Why is Phoenix + Cowboy fast for handling http?

Guys, your help wanted!

Can you give me a little proof of concept, due to what phoenix + cowboy
can handle millions of concurrent http-connections per 1 machine ?

Is it true, that in comparison to another languages, if you are using elixir + phoenix, you can, probably downscale your docker/k8s instances with your application to one erlang server?

Can you give me an example of some kind of “real” production benchmarks or share your expirience ?

I saw some syntetical tests, comparing Golang Http and Elixir Cowboy and Golang won, but with the slight advantage.

I have an expirience using Roadrunner which can boost PHP app performance a lot!

So, any help answering why elixir cowboy so unique will be appreciated.


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I don’t think you’ll get the answers you’re looking for. Elixir/Phoenix is not the fastest language you can choose and likely never will be. The benefits of phoenix and the stack beneight it aren’t in raw speed, but in other places like error isolation, sane latency degredation under load, ….

Personally I’d sum it up as being able to get very far on a project with less complexity.

As for examples of scaling down you can look at the stories of bleacher report. They were able to scale down quite a bit by adopting elixir.


There are a lot of threads about this sort of thing already. I would suggest watching something like Sasa Juric’s talk here The Soul of Erlang and Elixir • Saša Jurić • GOTO 2019 - YouTube to get a sense of what makes Elixir’s runtime unique.


As @benwilson512 says, definitly you should watch that video. Is the zen of Elixir.
But as a quick answer to the why is faster, is because a combination of the Beam that can start very lightweight process plus how cowboy works, that start a new process for each request so each request in handled concurrently (better explained in the video)


I think you’ll like what @joeerl said about this :003:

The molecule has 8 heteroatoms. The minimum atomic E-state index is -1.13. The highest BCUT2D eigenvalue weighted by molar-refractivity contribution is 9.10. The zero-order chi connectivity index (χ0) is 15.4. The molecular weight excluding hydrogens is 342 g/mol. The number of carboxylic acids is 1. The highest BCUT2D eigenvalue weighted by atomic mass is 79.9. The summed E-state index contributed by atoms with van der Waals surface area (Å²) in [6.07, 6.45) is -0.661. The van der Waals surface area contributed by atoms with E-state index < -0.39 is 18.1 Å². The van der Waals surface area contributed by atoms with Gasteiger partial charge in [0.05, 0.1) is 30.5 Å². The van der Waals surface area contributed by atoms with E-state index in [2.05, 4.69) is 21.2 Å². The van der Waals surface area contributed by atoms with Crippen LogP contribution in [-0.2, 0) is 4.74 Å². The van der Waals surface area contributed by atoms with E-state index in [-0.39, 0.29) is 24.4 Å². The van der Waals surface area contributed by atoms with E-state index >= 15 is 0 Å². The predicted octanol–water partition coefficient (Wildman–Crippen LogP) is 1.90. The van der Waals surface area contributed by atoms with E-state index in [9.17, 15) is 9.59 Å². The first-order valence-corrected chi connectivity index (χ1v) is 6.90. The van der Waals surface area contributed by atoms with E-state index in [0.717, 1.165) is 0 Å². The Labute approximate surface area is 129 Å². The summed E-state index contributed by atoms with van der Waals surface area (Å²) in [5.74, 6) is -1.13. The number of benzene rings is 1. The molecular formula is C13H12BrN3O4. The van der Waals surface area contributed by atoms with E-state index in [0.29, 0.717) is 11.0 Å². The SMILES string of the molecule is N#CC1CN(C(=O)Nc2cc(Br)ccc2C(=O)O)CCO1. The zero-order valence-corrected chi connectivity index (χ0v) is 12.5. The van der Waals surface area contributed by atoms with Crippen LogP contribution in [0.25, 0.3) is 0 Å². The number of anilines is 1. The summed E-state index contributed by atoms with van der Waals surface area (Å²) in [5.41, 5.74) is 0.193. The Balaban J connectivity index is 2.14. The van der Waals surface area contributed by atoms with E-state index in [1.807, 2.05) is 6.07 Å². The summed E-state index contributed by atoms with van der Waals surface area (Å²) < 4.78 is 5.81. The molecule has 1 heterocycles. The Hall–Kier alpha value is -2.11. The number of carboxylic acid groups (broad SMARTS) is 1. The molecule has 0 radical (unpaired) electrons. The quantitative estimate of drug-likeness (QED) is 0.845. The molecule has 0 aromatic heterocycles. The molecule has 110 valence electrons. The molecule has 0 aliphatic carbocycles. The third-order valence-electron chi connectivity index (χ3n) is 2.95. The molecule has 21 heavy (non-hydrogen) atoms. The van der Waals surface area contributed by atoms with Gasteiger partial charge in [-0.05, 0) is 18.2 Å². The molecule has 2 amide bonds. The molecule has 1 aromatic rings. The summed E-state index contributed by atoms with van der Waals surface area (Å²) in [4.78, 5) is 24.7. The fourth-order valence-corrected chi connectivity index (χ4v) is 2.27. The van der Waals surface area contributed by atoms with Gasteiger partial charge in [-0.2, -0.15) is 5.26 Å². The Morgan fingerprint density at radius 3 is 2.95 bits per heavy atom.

Imagine an Erlang or Elixir HTTP server managing a couple of million user sessions. Time and again I’ve heard this said:

We have a (Erlang or Elixir) web server managing 2 million user sessions.

But this statement is incorrect and stems from a fundamental misconception.

We do not have ONE web-server handling 2 millions sessions. We have 2 million webservers handling one session each.

The reason people think we have one webserver handling a couple of million users is because this is the way it works in a sequential web server. A server like Apache is actually a single webserver that handles a few million connections.

In Erlang we create very lightweight processes, one per connection and within that process spin up a web server. So we might end up with a few million web-servers with one user each.

If we can accept say 20K requests/second - this is equivalent to saying we can create 20K webservers/second.

On the surface things look very similar. But there is a fundamental difference between having one webserver handling two million connections, and two million web servers handling one connection each.

If there is a software error and the server software crashes we lose either two million connections or one depending upon the model.

In Erlang if the web server software itself is incorrect we’ll lose a single connection, which is OK. Since the software is incorrect and crashes we don’t know what to do so crashing is a good alternative. What is important is that one session crashing does not effect all the other sessions.

This requirement, goes way back to when we designed Erlang in the mid 1980’s. In Telecoms systems, losing one connection due to a software error was acceptable, losing them all due to a bug was big time bad news.

You can read it in full here: